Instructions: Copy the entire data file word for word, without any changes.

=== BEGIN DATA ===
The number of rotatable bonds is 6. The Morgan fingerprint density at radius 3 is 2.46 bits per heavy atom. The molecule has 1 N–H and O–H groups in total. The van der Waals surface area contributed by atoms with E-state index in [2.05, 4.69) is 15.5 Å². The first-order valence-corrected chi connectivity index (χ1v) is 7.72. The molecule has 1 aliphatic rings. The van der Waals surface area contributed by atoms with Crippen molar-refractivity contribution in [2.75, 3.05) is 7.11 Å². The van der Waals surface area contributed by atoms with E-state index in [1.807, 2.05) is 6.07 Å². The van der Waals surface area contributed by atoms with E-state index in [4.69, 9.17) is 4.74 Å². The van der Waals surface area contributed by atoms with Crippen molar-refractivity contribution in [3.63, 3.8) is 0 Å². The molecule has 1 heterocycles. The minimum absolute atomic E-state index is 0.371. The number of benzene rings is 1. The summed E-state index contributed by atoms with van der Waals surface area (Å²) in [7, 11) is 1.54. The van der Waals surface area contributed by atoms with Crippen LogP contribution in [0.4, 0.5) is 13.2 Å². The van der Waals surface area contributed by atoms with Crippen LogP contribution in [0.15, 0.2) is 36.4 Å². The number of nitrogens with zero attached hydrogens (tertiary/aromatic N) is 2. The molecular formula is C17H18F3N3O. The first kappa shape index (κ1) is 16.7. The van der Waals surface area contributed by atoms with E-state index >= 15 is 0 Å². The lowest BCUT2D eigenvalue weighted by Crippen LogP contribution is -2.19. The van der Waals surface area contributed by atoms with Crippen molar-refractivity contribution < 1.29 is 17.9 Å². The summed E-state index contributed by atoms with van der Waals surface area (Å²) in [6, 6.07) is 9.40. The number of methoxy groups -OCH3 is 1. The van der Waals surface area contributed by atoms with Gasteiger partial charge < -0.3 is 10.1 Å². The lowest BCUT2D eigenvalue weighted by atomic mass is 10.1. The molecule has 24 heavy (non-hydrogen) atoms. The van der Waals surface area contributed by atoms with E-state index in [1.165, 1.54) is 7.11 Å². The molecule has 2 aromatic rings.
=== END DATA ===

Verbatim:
The number of rotatable bonds is 6. The Morgan fingerprint density at radius 3 is 2.46 bits per heavy atom. The molecule has 1 N–H and O–H groups in total. The van der Waals surface area contributed by atoms with E-state index in [2.05, 4.69) is 15.5 Å². The first-order valence-corrected chi connectivity index (χ1v) is 7.72. The molecule has 1 aliphatic rings. The van der Waals surface area contributed by atoms with Crippen molar-refractivity contribution in [2.75, 3.05) is 7.11 Å². The van der Waals surface area contributed by atoms with E-state index in [1.807, 2.05) is 6.07 Å². The van der Waals surface area contributed by atoms with E-state index in [4.69, 9.17) is 4.74 Å². The van der Waals surface area contributed by atoms with Crippen molar-refractivity contribution in [3.63, 3.8) is 0 Å². The molecule has 1 heterocycles. The minimum absolute atomic E-state index is 0.371. The number of benzene rings is 1. The summed E-state index contributed by atoms with van der Waals surface area (Å²) in [7, 11) is 1.54. The van der Waals surface area contributed by atoms with Crippen LogP contribution in [0.4, 0.5) is 13.2 Å². The van der Waals surface area contributed by atoms with Crippen LogP contribution in [0.15, 0.2) is 36.4 Å². The number of nitrogens with zero attached hydrogens (tertiary/aromatic N) is 2. The molecular formula is C17H18F3N3O. The first kappa shape index (κ1) is 16.7. The van der Waals surface area contributed by atoms with E-state index >= 15 is 0 Å². The lowest BCUT2D eigenvalue weighted by Crippen LogP contribution is -2.19. The van der Waals surface area contributed by atoms with Crippen molar-refractivity contribution < 1.29 is 17.9 Å². The summed E-state index contributed by atoms with van der Waals surface area (Å²) in [6, 6.07) is 9.40. The number of methoxy groups -OCH3 is 1. The van der Waals surface area contributed by atoms with Gasteiger partial charge < -0.3 is 10.1 Å². The lowest BCUT2D eigenvalue weighted by atomic mass is 10.1. The molecule has 24 heavy (non-hydrogen) atoms. The van der Waals surface area contributed by atoms with E-state index in [1.165, 1.54) is 7.11 Å². The molecule has 2 aromatic rings.